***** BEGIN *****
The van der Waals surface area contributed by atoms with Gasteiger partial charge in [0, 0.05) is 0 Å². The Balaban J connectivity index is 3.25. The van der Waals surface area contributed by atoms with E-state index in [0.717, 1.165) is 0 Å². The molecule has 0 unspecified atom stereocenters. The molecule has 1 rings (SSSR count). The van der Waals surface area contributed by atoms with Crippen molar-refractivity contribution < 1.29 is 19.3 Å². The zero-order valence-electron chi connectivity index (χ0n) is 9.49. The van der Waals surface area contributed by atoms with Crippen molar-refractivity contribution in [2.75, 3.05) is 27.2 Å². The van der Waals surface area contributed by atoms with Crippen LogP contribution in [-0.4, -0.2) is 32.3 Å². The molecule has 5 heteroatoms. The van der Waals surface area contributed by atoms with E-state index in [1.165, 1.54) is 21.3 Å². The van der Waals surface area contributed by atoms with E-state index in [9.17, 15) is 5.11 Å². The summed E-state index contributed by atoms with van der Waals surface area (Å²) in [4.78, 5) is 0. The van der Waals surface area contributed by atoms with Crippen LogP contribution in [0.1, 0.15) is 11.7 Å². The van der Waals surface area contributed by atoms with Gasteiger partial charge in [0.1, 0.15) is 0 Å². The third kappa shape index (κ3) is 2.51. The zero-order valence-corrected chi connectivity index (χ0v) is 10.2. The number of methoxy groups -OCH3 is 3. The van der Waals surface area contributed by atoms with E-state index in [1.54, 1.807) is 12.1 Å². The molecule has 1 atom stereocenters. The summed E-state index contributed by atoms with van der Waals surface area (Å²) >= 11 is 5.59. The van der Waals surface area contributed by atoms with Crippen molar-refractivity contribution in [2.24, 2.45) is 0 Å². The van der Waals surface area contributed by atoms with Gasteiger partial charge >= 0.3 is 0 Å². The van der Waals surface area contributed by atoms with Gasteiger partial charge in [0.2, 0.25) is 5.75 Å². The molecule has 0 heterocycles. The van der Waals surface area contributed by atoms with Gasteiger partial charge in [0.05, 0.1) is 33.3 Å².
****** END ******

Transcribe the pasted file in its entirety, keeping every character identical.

The van der Waals surface area contributed by atoms with Gasteiger partial charge in [0, 0.05) is 0 Å². The Balaban J connectivity index is 3.25. The van der Waals surface area contributed by atoms with E-state index in [0.717, 1.165) is 0 Å². The molecule has 0 unspecified atom stereocenters. The molecule has 1 rings (SSSR count). The van der Waals surface area contributed by atoms with Crippen molar-refractivity contribution < 1.29 is 19.3 Å². The zero-order valence-electron chi connectivity index (χ0n) is 9.49. The van der Waals surface area contributed by atoms with Crippen molar-refractivity contribution in [2.75, 3.05) is 27.2 Å². The van der Waals surface area contributed by atoms with Crippen LogP contribution in [-0.4, -0.2) is 32.3 Å². The molecule has 5 heteroatoms. The van der Waals surface area contributed by atoms with E-state index in [1.165, 1.54) is 21.3 Å². The van der Waals surface area contributed by atoms with E-state index in [9.17, 15) is 5.11 Å². The summed E-state index contributed by atoms with van der Waals surface area (Å²) in [4.78, 5) is 0. The van der Waals surface area contributed by atoms with Crippen LogP contribution in [0.1, 0.15) is 11.7 Å². The van der Waals surface area contributed by atoms with Gasteiger partial charge in [0.1, 0.15) is 0 Å². The third kappa shape index (κ3) is 2.51. The zero-order valence-corrected chi connectivity index (χ0v) is 10.2. The number of methoxy groups -OCH3 is 3. The van der Waals surface area contributed by atoms with E-state index in [1.54, 1.807) is 12.1 Å². The molecule has 1 atom stereocenters. The summed E-state index contributed by atoms with van der Waals surface area (Å²) >= 11 is 5.59. The van der Waals surface area contributed by atoms with Crippen molar-refractivity contribution in [2.24, 2.45) is 0 Å². The van der Waals surface area contributed by atoms with Gasteiger partial charge >= 0.3 is 0 Å². The van der Waals surface area contributed by atoms with Gasteiger partial charge in [0.2, 0.25) is 5.75 Å². The molecule has 0 heterocycles. The van der Waals surface area contributed by atoms with Gasteiger partial charge in [0.05, 0.1) is 33.3 Å².